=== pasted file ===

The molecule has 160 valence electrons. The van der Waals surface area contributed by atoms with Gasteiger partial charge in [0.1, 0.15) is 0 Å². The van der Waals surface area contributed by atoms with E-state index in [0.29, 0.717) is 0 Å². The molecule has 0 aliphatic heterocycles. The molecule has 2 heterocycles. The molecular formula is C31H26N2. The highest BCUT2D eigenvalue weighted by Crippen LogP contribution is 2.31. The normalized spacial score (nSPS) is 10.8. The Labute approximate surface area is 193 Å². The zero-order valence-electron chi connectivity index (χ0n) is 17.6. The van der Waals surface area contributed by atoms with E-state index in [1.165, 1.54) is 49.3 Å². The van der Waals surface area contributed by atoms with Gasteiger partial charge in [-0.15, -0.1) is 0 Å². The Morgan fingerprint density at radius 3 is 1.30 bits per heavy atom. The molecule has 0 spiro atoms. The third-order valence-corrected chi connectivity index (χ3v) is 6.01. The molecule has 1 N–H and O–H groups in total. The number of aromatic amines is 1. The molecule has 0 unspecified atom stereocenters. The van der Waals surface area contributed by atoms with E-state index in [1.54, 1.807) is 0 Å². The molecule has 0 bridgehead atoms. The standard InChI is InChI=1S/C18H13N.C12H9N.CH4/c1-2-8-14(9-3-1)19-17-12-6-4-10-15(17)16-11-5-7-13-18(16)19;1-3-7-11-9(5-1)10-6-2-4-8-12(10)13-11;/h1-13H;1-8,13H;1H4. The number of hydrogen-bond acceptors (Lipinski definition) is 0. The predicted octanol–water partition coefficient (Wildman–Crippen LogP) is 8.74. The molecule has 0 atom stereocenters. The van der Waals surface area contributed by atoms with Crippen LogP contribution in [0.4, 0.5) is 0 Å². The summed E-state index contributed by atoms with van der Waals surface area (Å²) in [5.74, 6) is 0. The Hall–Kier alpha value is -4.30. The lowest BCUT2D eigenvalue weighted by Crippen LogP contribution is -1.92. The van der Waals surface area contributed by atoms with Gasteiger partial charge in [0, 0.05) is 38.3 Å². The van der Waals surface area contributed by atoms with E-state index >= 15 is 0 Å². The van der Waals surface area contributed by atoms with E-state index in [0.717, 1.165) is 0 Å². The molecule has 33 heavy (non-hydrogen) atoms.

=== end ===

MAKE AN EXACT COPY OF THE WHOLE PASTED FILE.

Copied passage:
The molecule has 160 valence electrons. The van der Waals surface area contributed by atoms with Gasteiger partial charge in [0.1, 0.15) is 0 Å². The van der Waals surface area contributed by atoms with E-state index in [0.29, 0.717) is 0 Å². The molecule has 0 aliphatic heterocycles. The molecule has 2 heterocycles. The molecular formula is C31H26N2. The highest BCUT2D eigenvalue weighted by Crippen LogP contribution is 2.31. The normalized spacial score (nSPS) is 10.8. The Labute approximate surface area is 193 Å². The zero-order valence-electron chi connectivity index (χ0n) is 17.6. The van der Waals surface area contributed by atoms with E-state index in [1.165, 1.54) is 49.3 Å². The van der Waals surface area contributed by atoms with Gasteiger partial charge in [-0.15, -0.1) is 0 Å². The Morgan fingerprint density at radius 3 is 1.30 bits per heavy atom. The molecule has 0 spiro atoms. The third-order valence-corrected chi connectivity index (χ3v) is 6.01. The molecule has 1 N–H and O–H groups in total. The number of aromatic amines is 1. The molecule has 0 unspecified atom stereocenters. The van der Waals surface area contributed by atoms with E-state index in [1.54, 1.807) is 0 Å². The molecule has 0 bridgehead atoms. The standard InChI is InChI=1S/C18H13N.C12H9N.CH4/c1-2-8-14(9-3-1)19-17-12-6-4-10-15(17)16-11-5-7-13-18(16)19;1-3-7-11-9(5-1)10-6-2-4-8-12(10)13-11;/h1-13H;1-8,13H;1H4. The number of hydrogen-bond acceptors (Lipinski definition) is 0. The predicted octanol–water partition coefficient (Wildman–Crippen LogP) is 8.74. The molecule has 0 atom stereocenters. The van der Waals surface area contributed by atoms with Crippen LogP contribution in [0.4, 0.5) is 0 Å². The summed E-state index contributed by atoms with van der Waals surface area (Å²) in [5.74, 6) is 0. The Hall–Kier alpha value is -4.30. The lowest BCUT2D eigenvalue weighted by Crippen LogP contribution is -1.92. The van der Waals surface area contributed by atoms with Gasteiger partial charge in [0, 0.05) is 38.3 Å². The van der Waals surface area contributed by atoms with E-state index >= 15 is 0 Å². The van der Waals surface area contributed by atoms with E-state index in [0.717, 1.165) is 0 Å². The molecule has 33 heavy (non-hydrogen) atoms.